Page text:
Forum Friday: How Do You Outline?

Unless you are a prodigy, a diehard pantser, or some combination thereof, an outline is an absolutely essential blueprint for writing a novel. An outline allows us to chart events, organize them, rearrange, cut, add, develop characters and motivations along the way. It’s kind of a like a scale model of an elaborate mansion or theme park: you are visualizing the full, complex picture before you start building, and by planning it all out first you are saving yourself valuable time and reconstruction efforts!

But how to go about doing it?

Here are just a few of the possible methods out there:

  1. Flowchart
  2. Word Document
  3. Sticky Notes
  4. Note Cards (see haphazard starter attempt top right)
  5. The All-Encompassing Super Spreadsheet of DOOM (aka JK Rowling Style)

Sureasmel of Ink Out Loud mentioned Final Draft, a program that brands itself as screenwriting software, but can be very useful for novel outlining, too. Here is a handy dandy, color-coded screenshot from her:

An outline from Sureasmel using Final Draft 8

Be sure to check out Sureasmel’s full and very informative post on outlines, too.

All methods have their pros and cons. From personal experience, I would strongly advocate AGAINST starting with a word document– it’s very difficult to see where everything is at once and move things around. But once things are basically set in place, a word document is great for quick and tidy reference.

So how about you? How do you outline your books, and what method(s) do you find most effective? ***NOTE*** If you already have a photo of an outline or outline attempt on your blog, I would be happy to show it here, give you credit and link to the post in which it appears.

9 thoughts on “Forum Friday: How Do You Outline?

  1. I’ve developed a system (sort of) that consists of two parts: a Word document where I keep ‘notes and quotes,’ i.e., specific plot and scene notes and scraps of dialogue as well as a list of characters and other pertinent stuff (places, etc.) Then I also use FinalDraft 8 to keep a collection of electronic notecards that can be color-coded (YAY.) and shuffled around as the need arises.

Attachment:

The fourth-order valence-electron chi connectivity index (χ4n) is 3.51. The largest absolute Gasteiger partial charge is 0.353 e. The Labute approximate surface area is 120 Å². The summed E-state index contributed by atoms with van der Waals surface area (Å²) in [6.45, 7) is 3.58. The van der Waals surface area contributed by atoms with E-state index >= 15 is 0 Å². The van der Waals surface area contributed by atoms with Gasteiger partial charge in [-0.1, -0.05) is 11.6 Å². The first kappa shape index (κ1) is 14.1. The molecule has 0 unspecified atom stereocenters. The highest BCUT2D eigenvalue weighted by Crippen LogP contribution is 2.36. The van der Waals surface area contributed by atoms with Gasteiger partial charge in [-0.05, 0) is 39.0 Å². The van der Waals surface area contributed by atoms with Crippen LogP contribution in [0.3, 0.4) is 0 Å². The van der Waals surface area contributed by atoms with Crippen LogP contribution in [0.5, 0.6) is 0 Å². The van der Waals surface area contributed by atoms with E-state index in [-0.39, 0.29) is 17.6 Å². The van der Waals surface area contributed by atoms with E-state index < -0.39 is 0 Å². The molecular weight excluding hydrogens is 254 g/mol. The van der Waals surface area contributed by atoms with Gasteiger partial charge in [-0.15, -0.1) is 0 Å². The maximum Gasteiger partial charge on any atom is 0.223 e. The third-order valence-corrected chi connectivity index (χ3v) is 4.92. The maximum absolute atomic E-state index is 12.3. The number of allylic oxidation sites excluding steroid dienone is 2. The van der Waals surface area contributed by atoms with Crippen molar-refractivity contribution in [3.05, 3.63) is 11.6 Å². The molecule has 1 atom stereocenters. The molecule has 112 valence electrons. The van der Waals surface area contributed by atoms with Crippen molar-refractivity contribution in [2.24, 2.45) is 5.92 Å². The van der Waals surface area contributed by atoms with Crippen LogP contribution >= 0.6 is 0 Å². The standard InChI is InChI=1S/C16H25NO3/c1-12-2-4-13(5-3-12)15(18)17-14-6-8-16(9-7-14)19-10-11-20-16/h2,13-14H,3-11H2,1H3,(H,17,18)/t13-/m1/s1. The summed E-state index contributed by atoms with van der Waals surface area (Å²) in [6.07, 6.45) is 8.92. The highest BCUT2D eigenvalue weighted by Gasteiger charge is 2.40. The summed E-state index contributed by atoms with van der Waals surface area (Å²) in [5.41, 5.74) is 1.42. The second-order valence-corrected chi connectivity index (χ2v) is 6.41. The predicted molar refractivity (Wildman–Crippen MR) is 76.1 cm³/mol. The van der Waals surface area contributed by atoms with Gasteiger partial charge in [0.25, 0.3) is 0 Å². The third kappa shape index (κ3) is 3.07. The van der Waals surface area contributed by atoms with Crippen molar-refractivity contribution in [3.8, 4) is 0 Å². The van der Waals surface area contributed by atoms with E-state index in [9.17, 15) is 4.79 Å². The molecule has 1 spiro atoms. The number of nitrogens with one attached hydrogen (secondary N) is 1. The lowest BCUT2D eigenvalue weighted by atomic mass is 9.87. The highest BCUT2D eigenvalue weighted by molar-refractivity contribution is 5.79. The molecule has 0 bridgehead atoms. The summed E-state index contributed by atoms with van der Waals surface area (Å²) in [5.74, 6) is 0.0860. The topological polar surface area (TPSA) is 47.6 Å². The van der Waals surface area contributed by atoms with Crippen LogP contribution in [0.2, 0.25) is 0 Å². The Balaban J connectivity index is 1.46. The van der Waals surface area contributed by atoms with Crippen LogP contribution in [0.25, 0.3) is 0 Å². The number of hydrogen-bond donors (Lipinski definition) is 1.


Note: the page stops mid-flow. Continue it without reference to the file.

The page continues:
Did a post on it here:

    I am very much impressed by your bravery. If I tried to make handwritten scene cards I would slowly go insane over my inability to read my own handwriting. Losing important thoughts that way would be tragically ironic.

    • Thank you for pointing us to your excellent post. So thorough!

      In reality, I use more of a two-piece system as well. My outline for Shifters has changed drastically, and the finished version is something like chapter-by-chapter bullet points with an accompanying linear timeline of events. Both are word documents. I can’t IMAGINE doing the Tetris method (er, notecards) all the way through! The picture above is one of my very first attempts to organize the initial events of Juniper Lemon’s Happiness Index. Still hammering details out with that one, but the final product will probably also be a word document. Legibility, as you say, is crucial 😉

  2. I used to have an entire wall dedicated to outlining and world-building but for various reason had to take the stuff I had on it down and put up paintings and such up instead. I’m using scrivener, folders upon folders tied together in a network of subfolders and topics and documents detailing everything from social norms, politics, history, tradition and agriculture to things like the cardinal rules of magic. Whenever an idea comes to me I write it down and put the new document in the appropriate folder. But yeah, anything from hand-dawn maps and sketches to notes posted on walls.

    The one thing I could not do without, however, would be my notebook. Digital things in all their glory but, you know, a pen plus a notebook > all – at least if you ask me.

    • Scrivner, eh. One of these days I really ought to check that software out. Are there any features besides the folders that you find particularly helpful (for outlining, or general purposes)?

      Absolutely agree on the pen and notebook sentiment. Nothing can touch the original leather-bound, linear hard copy. (Well…leather if you’re fancy. Plastic if you’re on a budget, like me.)

    • You can do it, Roy! Granted, I have limited experience at this, but my initial attempts to organize a novel before I start writing it have felt haphazard across the board. Plus, I find as I start writing that things change. Even outlines can go through drafts! Just keep going and you’ll find your groove! 🙂

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